At least for me, the latter half of the book dragged a little as the narrative basically became a series of pissing matches between Steve Jobs and executives at other companies. Unlike the early years, the years since the release of the iMac has more or less played out in the public eye. More interesting was studying Jobs’ character during this period—how the man who was clearly a pill to work with handled having a wife and children. How Jobs cultivated his best working relationships, including those with Tim Cook and Jony Ive. How not even a reality distortion field or money can make pancreatic cancer go away.

In this later period, Isaacson makes an attempt to counter-balance all the Apple cheerleading with some significant criticism. A favorite example was about the iPad:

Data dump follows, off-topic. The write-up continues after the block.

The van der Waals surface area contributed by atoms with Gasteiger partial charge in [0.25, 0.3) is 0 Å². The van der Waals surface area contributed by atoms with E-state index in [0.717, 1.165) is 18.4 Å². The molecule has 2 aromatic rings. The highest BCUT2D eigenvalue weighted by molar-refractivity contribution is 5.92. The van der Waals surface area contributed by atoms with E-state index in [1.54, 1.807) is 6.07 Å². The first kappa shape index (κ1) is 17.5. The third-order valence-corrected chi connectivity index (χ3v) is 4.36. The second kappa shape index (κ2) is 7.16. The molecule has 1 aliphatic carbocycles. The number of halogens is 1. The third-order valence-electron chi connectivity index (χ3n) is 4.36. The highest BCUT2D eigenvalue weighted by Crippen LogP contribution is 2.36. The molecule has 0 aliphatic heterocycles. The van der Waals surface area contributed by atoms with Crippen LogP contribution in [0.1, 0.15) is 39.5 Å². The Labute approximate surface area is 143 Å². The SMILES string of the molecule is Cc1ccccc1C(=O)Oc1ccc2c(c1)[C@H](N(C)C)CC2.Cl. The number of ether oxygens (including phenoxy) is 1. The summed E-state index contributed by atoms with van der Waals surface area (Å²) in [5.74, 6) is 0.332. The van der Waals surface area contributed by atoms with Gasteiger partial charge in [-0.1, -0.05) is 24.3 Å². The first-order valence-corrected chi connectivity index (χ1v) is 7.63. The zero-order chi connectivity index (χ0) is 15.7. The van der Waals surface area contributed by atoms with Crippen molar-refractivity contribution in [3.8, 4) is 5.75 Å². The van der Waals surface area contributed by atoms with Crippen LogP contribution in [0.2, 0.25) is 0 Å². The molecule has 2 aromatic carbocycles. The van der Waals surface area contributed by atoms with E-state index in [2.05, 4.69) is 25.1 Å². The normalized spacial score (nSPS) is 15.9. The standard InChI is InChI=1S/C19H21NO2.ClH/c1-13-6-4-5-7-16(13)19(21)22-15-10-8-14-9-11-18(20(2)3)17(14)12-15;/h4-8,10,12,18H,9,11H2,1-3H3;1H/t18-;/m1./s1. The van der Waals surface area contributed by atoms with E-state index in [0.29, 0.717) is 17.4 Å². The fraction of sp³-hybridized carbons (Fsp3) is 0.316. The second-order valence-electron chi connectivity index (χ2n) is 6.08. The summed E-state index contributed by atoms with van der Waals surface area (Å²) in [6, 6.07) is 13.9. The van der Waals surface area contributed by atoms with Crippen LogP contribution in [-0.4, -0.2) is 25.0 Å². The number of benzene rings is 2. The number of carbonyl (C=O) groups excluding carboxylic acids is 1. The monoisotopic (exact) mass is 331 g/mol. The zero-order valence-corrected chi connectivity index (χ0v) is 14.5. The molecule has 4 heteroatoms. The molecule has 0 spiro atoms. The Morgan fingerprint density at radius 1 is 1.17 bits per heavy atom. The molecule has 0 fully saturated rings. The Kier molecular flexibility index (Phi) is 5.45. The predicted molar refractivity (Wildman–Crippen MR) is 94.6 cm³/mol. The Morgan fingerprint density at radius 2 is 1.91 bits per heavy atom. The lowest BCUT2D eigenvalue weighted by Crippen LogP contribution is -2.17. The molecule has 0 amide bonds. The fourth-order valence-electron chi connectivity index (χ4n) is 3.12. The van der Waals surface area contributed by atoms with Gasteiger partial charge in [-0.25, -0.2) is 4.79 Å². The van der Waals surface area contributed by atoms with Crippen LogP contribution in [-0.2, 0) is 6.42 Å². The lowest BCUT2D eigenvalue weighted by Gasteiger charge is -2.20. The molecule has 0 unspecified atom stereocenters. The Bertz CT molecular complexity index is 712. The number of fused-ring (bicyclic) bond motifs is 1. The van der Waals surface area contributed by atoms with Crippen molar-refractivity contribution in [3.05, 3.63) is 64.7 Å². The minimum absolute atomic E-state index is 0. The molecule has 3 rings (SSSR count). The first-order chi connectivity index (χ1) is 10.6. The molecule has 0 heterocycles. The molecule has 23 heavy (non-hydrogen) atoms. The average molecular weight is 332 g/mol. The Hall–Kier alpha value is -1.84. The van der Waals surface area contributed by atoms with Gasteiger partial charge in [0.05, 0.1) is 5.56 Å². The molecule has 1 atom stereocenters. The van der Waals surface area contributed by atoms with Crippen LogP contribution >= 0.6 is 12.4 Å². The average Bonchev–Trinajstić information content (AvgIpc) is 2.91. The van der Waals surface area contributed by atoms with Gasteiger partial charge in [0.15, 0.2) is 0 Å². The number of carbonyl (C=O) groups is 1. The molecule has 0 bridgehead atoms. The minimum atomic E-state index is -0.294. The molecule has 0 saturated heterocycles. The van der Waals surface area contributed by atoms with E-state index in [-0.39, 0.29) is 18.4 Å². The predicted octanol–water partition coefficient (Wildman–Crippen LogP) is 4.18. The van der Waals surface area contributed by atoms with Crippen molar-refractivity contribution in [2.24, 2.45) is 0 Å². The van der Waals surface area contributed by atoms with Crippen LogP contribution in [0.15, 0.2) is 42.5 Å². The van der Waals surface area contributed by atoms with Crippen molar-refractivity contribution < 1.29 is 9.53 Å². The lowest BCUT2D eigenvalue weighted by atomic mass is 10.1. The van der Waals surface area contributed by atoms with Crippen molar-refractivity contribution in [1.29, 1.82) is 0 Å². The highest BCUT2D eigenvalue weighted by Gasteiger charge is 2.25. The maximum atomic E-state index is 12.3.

His main reservation, a substantive one, was “that while it’s a lovely device for consuming content, it doesn’t do much to facilitate its creation…The iPad shifts the emphasis from creating content to merely absorbing and manipulating it. It mutes you, turns you back into a passive consumer of other people’s masterpieces.” (p. 496)

And Isaacson adeptly describes the Apple cult:

With the launch of the original Macintosh in 1984, Jobs had created a new kind of theater: the product debut as an epochal event, climaxed by a let-there-be-light moment in which the skies part, a light shines down, the angels sing, and a chorus of the chosen faithful sings “Hallelujah.” (p. 354)